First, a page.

Cannes Simulates Terrorist Attack Ahead of Major Festivals

City Steps Up Security on the Croisette Following Tragic Events in Paris

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The Le Bataclan and Charlie Hebdo terrorist attacks in Paris last year have put the city of Cannes on alert ahead of major events that will see masses descend on the Croisette in the coming months.

Last week the city underwent a simulated terrorist attack, involving fake car bombs, 200 extras, police, firefighters and doctors, in an effort to test security respondents ahead of the 69th Cannes International Film Festival in May, according to the Hollywood Reporter. News of the drill has already started to unnerve the film fest's attendees. Representatives of the Cannes Lions International Festival of Creativity said its organizers were part of the exercise, in preparation for what's arguably the ad industry's biggest yearly gathering.

According to Phil Thomas, CEO of the Lions Festivals, 2016 has seen a big step-up in security measures. "This is the first time that an exercise like this has been undertaken by the City of Cannes," he told Ad Age.

But terrorist threats or not, security is always a key priority, he said. "There's a continuous dialogue between ourselves, the mayor and the city of Cannes to ensure that the festival is a safe, secure environment every year. When the terror threat across Europe increased last year, the city reviewed measures for all the large-scale events it hosts, including ours, and appointed security advisers to work alongside local, regional and national police. The recent exercise is an example of their preparations, which we continue to be involved in, whilst also working with our own full-time security adviser."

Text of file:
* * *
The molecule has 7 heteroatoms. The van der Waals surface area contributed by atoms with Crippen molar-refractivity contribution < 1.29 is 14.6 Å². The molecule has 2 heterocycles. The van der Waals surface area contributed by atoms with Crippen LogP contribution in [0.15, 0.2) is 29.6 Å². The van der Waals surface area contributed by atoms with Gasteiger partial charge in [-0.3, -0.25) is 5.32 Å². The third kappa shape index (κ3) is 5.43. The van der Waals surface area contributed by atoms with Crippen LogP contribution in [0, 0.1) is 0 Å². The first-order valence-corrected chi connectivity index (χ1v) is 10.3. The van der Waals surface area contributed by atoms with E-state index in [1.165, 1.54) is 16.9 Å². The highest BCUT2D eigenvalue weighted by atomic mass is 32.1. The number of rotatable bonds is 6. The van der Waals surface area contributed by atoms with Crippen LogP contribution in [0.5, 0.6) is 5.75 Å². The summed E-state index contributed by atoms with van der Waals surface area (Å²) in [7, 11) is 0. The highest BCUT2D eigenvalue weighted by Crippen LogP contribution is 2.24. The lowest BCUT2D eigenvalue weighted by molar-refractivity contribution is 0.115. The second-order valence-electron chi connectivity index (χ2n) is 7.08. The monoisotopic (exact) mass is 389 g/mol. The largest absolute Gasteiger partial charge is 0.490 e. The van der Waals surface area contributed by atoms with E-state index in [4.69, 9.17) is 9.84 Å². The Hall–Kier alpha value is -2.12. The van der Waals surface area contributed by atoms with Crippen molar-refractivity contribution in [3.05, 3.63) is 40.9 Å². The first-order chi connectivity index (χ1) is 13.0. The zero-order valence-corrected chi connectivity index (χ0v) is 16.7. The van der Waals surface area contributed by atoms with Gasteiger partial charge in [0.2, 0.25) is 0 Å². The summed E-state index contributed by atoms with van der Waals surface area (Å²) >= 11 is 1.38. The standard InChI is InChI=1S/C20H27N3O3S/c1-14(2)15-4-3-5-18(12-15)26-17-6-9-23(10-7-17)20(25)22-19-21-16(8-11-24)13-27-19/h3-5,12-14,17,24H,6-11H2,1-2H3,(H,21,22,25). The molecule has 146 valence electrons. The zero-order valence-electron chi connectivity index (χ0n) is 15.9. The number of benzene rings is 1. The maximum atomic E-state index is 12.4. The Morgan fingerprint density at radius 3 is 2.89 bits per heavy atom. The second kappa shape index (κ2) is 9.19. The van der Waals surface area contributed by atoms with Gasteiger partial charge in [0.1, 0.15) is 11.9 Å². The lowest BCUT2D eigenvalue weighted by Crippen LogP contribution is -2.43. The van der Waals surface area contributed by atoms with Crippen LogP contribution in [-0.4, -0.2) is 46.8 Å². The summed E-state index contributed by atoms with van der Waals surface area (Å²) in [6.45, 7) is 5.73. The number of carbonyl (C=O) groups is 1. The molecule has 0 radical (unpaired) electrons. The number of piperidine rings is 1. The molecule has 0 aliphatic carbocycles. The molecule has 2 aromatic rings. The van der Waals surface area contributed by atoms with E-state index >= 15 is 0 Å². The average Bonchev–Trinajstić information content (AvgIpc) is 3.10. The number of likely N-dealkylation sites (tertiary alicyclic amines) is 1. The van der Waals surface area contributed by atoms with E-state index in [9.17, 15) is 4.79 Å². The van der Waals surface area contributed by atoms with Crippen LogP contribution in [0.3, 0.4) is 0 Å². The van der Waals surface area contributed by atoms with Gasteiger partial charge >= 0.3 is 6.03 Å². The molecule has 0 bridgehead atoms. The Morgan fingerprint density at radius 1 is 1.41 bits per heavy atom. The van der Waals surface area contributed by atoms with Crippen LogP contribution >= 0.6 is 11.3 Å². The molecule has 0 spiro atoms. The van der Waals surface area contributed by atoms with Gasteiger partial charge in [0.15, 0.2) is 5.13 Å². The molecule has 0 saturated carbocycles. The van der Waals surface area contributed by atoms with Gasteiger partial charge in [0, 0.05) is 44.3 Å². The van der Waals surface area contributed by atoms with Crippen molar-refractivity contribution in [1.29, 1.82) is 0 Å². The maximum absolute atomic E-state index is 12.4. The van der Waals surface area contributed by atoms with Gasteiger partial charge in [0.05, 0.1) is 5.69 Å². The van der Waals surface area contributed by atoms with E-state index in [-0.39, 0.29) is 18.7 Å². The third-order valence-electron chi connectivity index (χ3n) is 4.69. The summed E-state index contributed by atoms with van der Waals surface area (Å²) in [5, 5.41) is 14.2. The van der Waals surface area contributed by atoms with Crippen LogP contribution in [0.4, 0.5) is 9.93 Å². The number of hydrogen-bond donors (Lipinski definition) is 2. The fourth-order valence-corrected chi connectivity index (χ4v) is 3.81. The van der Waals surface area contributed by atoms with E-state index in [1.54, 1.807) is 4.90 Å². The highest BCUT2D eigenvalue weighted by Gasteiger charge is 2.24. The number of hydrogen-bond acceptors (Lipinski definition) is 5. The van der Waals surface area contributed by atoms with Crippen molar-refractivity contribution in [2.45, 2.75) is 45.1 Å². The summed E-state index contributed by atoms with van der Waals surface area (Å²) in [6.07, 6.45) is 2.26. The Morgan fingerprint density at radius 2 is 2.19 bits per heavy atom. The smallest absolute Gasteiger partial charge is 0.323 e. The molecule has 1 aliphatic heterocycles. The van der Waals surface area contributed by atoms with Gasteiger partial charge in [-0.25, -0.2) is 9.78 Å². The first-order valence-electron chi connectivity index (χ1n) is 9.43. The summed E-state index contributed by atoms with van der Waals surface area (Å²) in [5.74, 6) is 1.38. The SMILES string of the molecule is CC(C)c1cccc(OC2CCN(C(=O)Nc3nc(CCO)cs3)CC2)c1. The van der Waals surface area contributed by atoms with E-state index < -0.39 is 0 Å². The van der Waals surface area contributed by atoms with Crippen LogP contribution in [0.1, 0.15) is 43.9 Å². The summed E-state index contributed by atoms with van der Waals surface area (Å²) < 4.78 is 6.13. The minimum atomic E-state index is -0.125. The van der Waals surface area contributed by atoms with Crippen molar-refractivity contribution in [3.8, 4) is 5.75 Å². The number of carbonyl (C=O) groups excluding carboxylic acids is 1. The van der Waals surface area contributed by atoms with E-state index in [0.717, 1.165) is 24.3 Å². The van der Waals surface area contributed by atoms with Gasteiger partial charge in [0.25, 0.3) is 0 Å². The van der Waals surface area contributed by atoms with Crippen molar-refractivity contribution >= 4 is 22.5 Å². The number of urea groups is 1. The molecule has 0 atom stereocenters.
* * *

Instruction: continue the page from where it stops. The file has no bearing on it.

Cannes Lions organizers were there to observe the simulation and take part in the debrief, but did not participate directly in the drill, Mr. Thomas said.

In 2015, more than 15,000 delegates attended the Cannes Lions. The festival expects a similar number to participate this year.

According to photographer Klaus Lucka, a resident of Cannes who regularly attends the Lions, security has clearly stepped up around town.

"There's a lot of French Army presence in Cannes," he said. "Usually, they're in groups of four, all over Cannes, a lot at the train station. The army presence is the highest I have ever seen, each one with a machine gun. The police never used to carry handguns in holsters, but each one does now. On Sunday I noticed police checking our cars and drivers on the Croisette near the Palais, without asking for IDs, just looking at the drivers and passengers."

Regarding precautionary measures that this year's delegates should take for this year's Lions event, Mr. Thomas said, "It's important to remember that there's no specific increased threat to the city or the festival right now, and there are no additional measures delegates need to take at this stage. We ask that they stay informed and visit the Cannes Lions website for the latest updates. Be assured that we'll share any developments immediately, and know that the safety and well-being of the festival and community is, and always has been, our greatest priority."

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